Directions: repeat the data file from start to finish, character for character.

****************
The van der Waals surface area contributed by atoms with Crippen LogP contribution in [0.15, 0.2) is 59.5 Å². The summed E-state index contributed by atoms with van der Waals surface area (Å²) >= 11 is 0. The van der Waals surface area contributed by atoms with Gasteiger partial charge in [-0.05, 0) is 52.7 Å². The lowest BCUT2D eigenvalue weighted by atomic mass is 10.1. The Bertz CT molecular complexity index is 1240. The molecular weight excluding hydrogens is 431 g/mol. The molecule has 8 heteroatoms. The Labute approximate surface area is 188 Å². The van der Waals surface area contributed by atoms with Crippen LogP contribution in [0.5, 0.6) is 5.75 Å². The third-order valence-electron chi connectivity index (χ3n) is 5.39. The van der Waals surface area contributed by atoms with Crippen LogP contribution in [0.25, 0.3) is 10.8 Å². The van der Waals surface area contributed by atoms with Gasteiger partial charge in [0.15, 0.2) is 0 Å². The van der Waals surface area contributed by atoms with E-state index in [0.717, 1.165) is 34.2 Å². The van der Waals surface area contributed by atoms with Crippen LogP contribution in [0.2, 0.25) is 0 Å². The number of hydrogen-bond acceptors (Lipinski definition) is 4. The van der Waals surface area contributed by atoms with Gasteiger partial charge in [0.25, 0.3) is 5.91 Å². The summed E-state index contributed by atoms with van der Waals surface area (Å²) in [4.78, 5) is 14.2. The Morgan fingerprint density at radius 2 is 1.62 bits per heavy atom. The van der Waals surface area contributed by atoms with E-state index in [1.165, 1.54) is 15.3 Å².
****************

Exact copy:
The van der Waals surface area contributed by atoms with Crippen LogP contribution in [0.15, 0.2) is 59.5 Å². The summed E-state index contributed by atoms with van der Waals surface area (Å²) >= 11 is 0. The van der Waals surface area contributed by atoms with Gasteiger partial charge in [-0.05, 0) is 52.7 Å². The lowest BCUT2D eigenvalue weighted by atomic mass is 10.1. The Bertz CT molecular complexity index is 1240. The molecular weight excluding hydrogens is 431 g/mol. The molecule has 8 heteroatoms. The Labute approximate surface area is 188 Å². The van der Waals surface area contributed by atoms with Crippen LogP contribution in [0.5, 0.6) is 5.75 Å². The third-order valence-electron chi connectivity index (χ3n) is 5.39. The van der Waals surface area contributed by atoms with Crippen LogP contribution in [0.25, 0.3) is 10.8 Å². The van der Waals surface area contributed by atoms with Gasteiger partial charge in [0.15, 0.2) is 0 Å². The van der Waals surface area contributed by atoms with E-state index in [0.717, 1.165) is 34.2 Å². The van der Waals surface area contributed by atoms with Crippen LogP contribution in [0.2, 0.25) is 0 Å². The number of hydrogen-bond acceptors (Lipinski definition) is 4. The van der Waals surface area contributed by atoms with Gasteiger partial charge in [0.25, 0.3) is 5.91 Å². The summed E-state index contributed by atoms with van der Waals surface area (Å²) in [4.78, 5) is 14.2. The Morgan fingerprint density at radius 2 is 1.62 bits per heavy atom. The van der Waals surface area contributed by atoms with E-state index in [1.165, 1.54) is 15.3 Å².